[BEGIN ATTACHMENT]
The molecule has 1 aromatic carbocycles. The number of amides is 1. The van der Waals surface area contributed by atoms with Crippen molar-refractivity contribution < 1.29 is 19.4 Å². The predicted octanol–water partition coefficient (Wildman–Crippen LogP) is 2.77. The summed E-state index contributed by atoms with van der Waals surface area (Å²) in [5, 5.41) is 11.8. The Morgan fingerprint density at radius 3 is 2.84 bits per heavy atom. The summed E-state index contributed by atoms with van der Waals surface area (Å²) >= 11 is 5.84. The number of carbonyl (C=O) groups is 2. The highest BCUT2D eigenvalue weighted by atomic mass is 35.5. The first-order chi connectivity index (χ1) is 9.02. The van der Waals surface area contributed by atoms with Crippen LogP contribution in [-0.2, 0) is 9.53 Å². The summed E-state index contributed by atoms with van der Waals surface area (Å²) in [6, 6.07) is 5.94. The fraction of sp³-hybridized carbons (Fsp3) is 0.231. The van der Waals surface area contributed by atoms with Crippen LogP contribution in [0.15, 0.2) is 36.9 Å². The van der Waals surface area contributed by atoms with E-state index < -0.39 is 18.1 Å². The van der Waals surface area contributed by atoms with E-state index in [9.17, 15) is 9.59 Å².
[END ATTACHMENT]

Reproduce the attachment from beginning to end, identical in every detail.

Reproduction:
The molecule has 1 aromatic carbocycles. The number of amides is 1. The van der Waals surface area contributed by atoms with Crippen molar-refractivity contribution < 1.29 is 19.4 Å². The predicted octanol–water partition coefficient (Wildman–Crippen LogP) is 2.77. The summed E-state index contributed by atoms with van der Waals surface area (Å²) in [5, 5.41) is 11.8. The Morgan fingerprint density at radius 3 is 2.84 bits per heavy atom. The summed E-state index contributed by atoms with van der Waals surface area (Å²) >= 11 is 5.84. The number of carbonyl (C=O) groups is 2. The highest BCUT2D eigenvalue weighted by atomic mass is 35.5. The first-order chi connectivity index (χ1) is 9.02. The van der Waals surface area contributed by atoms with Crippen LogP contribution in [-0.2, 0) is 9.53 Å². The summed E-state index contributed by atoms with van der Waals surface area (Å²) in [6, 6.07) is 5.94. The fraction of sp³-hybridized carbons (Fsp3) is 0.231. The van der Waals surface area contributed by atoms with Crippen LogP contribution in [0.15, 0.2) is 36.9 Å². The van der Waals surface area contributed by atoms with E-state index < -0.39 is 18.1 Å². The van der Waals surface area contributed by atoms with E-state index in [9.17, 15) is 9.59 Å².